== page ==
The best watercolour supplies for beginners

If you’re just getting started with watercolour, choosing the right painting supplies can be daunting and overwhelming. There are hundreds of options and choosing the wrong ones can be expensive.

While art supplies are a very personal choice and you might hate the ones I love, I hope this guide to watercolour supplies for beginners will help you find the right options for you.

What are the best cheapest watercolour supplies?

Straight up, I’m going to tackle this question! Loads of beginners ask this, and I want to be honest with you. Cheap supplies are never good quality. If you see something on sale and if it seems too good to be true, it probably is.

The problem with cheap supplies is that they are never going to give you the results you’re hoping for. Your paintings won’t look the way you want them to, and you’ll be left feeling frustrated.

However, that doesn’t mean you need to spend a ton of money for good supplies, you just have to know what you’re looking for.

student grade cotman watercolours

Student-grade watercolour supplies

Art materials come in three types: general mass market, student-grade and professional quality. I really recommend choosing student grade as a minimum if you can afford to. Student-grade watercolour supplies are specifically designed for beginners and artists on a budget.

While they are slightly lower quality compared to professional-grade materials, they’re usually brilliant for learning and experimentation. Student-grade supplies can still give rich results and good colours, and you can easily upgrade to professional paints as you progress. (This is what I did!)

The cheapest watercolour supplies are generally poor quality and won’t create vibrant paintings. The colours will be chalky, the paper will dry in patches and become wrinkled. So many beginners think that they aren’t any good at painting, when in fact they just have bad supplies.

best watercolour paper

Watercolour paper for beginners

Watercolour paper is the most important supply to get right, because great quality paints will look faded on cheap paper. To find the best watercolour paper for beginners, there are three important things to choose:

Weight: Look for paper with a weight of at least 140 lb (300 gsm) as it can handle wet washes and prevent buckling. Thinner paper will wrinkle and create patches in the paintings.

Texture: Hot press is smooth and tricker for beginners, and rough finish can be too textured. I really recommend beginners choose cold-pressed or medium-textured paper.

Format: Most beginners prefer to start painting watercolours with sketchbooks or pads. It comes in a range of sizes, and the paper can be cut down to make smaller pieces.

Read my ultimate guide to watercolour paper for more.

The best watercolour paper brands for beginners

Choose the brands that are cheapest and easiest to buy where you live. I love and used these brands as a beginner:

  • Canson XL Watercolour Paper
  • Strathmore 400 Series Watercolour Paper
  • Cass Art Watercolour Paper
  • Daler Rowney Aquafine Watercolour Paper
  • Moleskine Art Watercolour Sketchbooks
  • St Cuthberts Mill Bockingford Watercolour Paper
best watercolour palettes paints for beginners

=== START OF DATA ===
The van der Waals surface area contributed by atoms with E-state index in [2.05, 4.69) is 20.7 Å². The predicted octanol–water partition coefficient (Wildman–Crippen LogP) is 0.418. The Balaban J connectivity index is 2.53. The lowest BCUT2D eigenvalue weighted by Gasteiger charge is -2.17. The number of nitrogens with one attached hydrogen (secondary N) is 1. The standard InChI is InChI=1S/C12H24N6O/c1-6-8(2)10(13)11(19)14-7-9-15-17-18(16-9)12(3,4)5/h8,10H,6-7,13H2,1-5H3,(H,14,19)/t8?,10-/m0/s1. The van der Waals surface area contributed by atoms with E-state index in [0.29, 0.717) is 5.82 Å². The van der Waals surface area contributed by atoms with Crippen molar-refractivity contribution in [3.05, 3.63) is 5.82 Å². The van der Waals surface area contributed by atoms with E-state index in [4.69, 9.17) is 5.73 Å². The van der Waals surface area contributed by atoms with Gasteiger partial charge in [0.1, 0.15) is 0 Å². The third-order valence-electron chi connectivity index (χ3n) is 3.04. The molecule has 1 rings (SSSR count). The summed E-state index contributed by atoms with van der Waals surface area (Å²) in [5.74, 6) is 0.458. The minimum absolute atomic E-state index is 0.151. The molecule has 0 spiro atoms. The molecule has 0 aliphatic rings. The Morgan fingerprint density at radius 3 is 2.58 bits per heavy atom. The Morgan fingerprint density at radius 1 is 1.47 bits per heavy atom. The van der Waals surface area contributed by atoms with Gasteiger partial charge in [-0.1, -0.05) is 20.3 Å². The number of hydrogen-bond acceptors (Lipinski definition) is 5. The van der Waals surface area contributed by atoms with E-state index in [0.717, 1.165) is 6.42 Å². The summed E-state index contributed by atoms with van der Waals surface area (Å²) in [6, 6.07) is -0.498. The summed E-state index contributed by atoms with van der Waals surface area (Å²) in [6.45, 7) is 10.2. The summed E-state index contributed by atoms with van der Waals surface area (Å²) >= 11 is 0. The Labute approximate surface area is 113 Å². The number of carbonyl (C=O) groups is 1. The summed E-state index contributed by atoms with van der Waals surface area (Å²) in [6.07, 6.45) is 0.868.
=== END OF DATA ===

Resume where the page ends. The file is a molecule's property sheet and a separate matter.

Watercolour paints for beginners

Watercolour paints come in various forms, including tubes, pans, and liquids. Pans are usually the most affordable option – they’re small blocks of dried paint that can be activated with a wet brush.

I’d recommend that beginners choose a small watercolour set to get started, ideally in student grade. These often come in small plastic or metal tins with the lid doubling as a mixing palette.

Choose a watercolour set that includes primary colours (red, yellow, blue) and a few additional colours for mixing.

Read my ultimate guide to watercolour paints for more.

The best watercolour paint brands for beginners

These are some of the best student-grade watercolours that I used when I was starting out:

  • Winsor & Newton Cotman Watercolours
  • Van Gogh Watercolour Paints
  • Daler Rowney Aquafine Watercolour Paints
best watercolour brushes for beginners

Watercolour brushes for beginners

Watercolour brushes need to be gentle and soft because the pigments are delicate, so you need brushes designed for watercolour rather than oils and acrylics. I always recommend that beginners choose synthetic hair (sometimes called Taklon) rather than real animal hair, which is more expensive.

Don’t buy a huge set of brushes, you’ll almost certainly never use them. Here’s what I recommend for beginners:

  • A mid size round brush e.g. a size 6
  • A small brush for details (e.g. size 2 round)
  • A flat brush with a square edge for broad strokes

A mop brush is a good alternative to a round brush – it holds a lot of water and can be really flexible for new artists.

Read my guide to watercolour brushes, plus a breakdown of the brush types for watercolour.

The best watercolour brush brands for beginners

  • Daler Rowney Aquafine Watercolour Brushes
  • Pro Arte Prolene Brushes
  • Princeton Aqua Elite Brushes

Make sure to use your supplies!

There’s no point buying expensive supplies as a watercolour beginner if you’re going to hesitate to paint with them. If you’re hoarding supplies, too scared to waste them, then they’re too expensive.

Even if you absolutely hate what you paint, it’s still time spent being creative and practising. That’s never a waste. Make the most of your new watercolour supplies by using them to make lots of lovely paintings.

Download my full supply list to see what supplies I use.

Download my free watercolour supply guide

Feeling overwhelmed and confused by watercolour paints, papers and brushes? Download my free guide filled with insider info, including a list of good supplies for every budget, and my complete supply list!